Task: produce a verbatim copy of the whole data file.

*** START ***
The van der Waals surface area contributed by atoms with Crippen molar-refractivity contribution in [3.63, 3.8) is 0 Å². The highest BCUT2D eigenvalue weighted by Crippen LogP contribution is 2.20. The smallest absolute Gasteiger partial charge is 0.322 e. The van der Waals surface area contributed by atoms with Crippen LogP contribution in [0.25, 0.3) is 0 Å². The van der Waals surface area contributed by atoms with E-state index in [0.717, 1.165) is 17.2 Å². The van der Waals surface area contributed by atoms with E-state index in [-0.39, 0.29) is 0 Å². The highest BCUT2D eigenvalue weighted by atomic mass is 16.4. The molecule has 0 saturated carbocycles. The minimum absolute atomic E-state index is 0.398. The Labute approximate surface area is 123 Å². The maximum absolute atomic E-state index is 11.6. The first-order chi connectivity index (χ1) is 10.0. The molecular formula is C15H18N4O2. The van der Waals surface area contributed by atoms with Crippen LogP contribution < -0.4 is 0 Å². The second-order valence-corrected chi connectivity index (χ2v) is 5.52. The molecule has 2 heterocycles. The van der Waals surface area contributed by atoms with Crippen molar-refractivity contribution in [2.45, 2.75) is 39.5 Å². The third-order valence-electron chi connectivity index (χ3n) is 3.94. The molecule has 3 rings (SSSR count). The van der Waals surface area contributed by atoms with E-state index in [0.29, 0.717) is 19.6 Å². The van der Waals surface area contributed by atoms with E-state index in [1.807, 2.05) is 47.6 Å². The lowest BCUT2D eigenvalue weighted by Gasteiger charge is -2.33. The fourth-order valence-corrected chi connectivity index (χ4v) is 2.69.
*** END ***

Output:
The van der Waals surface area contributed by atoms with Crippen molar-refractivity contribution in [3.63, 3.8) is 0 Å². The highest BCUT2D eigenvalue weighted by Crippen LogP contribution is 2.20. The smallest absolute Gasteiger partial charge is 0.322 e. The van der Waals surface area contributed by atoms with Crippen LogP contribution in [0.25, 0.3) is 0 Å². The van der Waals surface area contributed by atoms with E-state index in [0.717, 1.165) is 17.2 Å². The van der Waals surface area contributed by atoms with E-state index in [-0.39, 0.29) is 0 Å². The highest BCUT2D eigenvalue weighted by atomic mass is 16.4. The molecule has 0 saturated carbocycles. The minimum absolute atomic E-state index is 0.398. The Labute approximate surface area is 123 Å². The maximum absolute atomic E-state index is 11.6. The first-order chi connectivity index (χ1) is 10.0. The molecular formula is C15H18N4O2. The van der Waals surface area contributed by atoms with Crippen LogP contribution < -0.4 is 0 Å². The second-order valence-corrected chi connectivity index (χ2v) is 5.52. The molecule has 2 heterocycles. The van der Waals surface area contributed by atoms with Crippen molar-refractivity contribution in [2.45, 2.75) is 39.5 Å². The third-order valence-electron chi connectivity index (χ3n) is 3.94. The molecule has 3 rings (SSSR count). The van der Waals surface area contributed by atoms with E-state index in [0.29, 0.717) is 19.6 Å². The van der Waals surface area contributed by atoms with E-state index in [1.807, 2.05) is 47.6 Å². The lowest BCUT2D eigenvalue weighted by Gasteiger charge is -2.33. The fourth-order valence-corrected chi connectivity index (χ4v) is 2.69.